Felicien Kabuga, one of the main suspects in the Rwanda genocide, has been arrested by French police outside Paris, after being hunted by judicial authorities for 25 years.
Kabuga, accused of financing the genocide, was living under a false identity in the northern Paris suburb of Asnières-sur-Seine, the public prosecutor’s office and the police said in a joint statement.
Kabuga had a US$5 million bounty on his head.
The 84-year-old, once one of Rwanda’s richest men, had been hiding with the help of his children.
Some 800,000 people, mainly Tutsis but also moderate Hutus, were slaughtered over 100 days by ethnic Hutu extremists during the 1994 genocide in Rwanda.
Kabuga is accused of creating two key killing instruments that whipped up the genocide: the Interahamwe militia that carried out a large portion of the massacres, and the Radio-Television Libre des Mille Collines that incited people to murder Tutsi ‘cockroaches’.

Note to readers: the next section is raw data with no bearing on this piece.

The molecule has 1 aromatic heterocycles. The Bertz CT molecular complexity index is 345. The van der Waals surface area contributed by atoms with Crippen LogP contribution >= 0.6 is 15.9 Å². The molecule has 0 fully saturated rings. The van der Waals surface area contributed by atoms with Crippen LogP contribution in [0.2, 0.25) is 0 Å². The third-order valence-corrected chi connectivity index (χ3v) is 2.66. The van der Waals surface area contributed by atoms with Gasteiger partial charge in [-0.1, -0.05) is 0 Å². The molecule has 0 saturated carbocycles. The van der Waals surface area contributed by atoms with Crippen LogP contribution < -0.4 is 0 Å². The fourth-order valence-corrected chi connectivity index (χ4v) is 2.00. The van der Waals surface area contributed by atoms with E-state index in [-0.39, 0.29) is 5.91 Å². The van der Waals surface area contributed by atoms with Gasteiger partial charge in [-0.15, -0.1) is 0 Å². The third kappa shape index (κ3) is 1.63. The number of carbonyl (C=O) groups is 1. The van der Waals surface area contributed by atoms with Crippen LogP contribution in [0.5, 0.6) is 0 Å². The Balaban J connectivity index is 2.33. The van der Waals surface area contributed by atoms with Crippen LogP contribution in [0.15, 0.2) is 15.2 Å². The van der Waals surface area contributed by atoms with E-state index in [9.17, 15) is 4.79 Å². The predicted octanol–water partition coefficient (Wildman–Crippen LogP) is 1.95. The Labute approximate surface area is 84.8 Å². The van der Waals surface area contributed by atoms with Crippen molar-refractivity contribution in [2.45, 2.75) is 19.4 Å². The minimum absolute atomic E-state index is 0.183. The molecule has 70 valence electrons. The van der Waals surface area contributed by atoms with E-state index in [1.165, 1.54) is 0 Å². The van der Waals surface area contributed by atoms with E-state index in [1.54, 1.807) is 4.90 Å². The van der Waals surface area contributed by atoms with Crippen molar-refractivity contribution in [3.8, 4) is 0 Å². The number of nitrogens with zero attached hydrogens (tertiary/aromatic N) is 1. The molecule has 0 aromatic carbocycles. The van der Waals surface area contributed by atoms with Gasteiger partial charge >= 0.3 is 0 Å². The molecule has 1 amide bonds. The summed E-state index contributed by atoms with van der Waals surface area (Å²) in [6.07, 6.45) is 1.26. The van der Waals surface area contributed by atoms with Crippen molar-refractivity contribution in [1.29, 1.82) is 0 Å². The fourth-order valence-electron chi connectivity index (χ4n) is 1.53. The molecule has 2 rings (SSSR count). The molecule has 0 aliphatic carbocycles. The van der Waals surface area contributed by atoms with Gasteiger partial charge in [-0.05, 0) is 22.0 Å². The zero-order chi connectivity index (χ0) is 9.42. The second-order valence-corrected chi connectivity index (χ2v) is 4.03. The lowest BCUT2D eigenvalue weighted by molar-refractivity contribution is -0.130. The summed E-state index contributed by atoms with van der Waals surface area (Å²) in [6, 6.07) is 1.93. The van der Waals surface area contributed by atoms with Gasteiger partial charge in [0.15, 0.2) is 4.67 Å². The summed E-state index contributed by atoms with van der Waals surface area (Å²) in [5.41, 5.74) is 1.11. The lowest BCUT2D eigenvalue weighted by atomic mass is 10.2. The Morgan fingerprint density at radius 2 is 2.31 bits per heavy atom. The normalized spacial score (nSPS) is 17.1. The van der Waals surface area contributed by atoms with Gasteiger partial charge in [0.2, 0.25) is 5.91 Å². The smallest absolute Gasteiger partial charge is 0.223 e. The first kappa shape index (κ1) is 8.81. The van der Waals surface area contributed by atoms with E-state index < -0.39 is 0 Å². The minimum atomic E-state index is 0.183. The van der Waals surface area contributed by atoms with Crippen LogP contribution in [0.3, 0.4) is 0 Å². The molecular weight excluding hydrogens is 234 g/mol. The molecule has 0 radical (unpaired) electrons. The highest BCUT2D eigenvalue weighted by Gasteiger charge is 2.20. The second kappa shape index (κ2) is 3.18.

“Since 1994, Felicien Kabuga, known to have been the financier of Rwanda genocide, had with impunity stayed in Germany, Belgium, Congo-Kinshasa, Kenya, or Switzerland,” according to the statement.
The arrest opens the process for Kabuga to face the Paris Appeal Court and later, the international court in The Hague, it added.
“The arrest of Felicien Kabuga today is a reminder that those responsible for genocide can be brought to account, even 26 years after their crimes,” said Serge Brammertz, chief prosecutor of the Mechanism for International Criminal Tribunals in The Hague.
Kabuga was also indicted on genocide charges by the International Criminal Tribunal for Rwanda.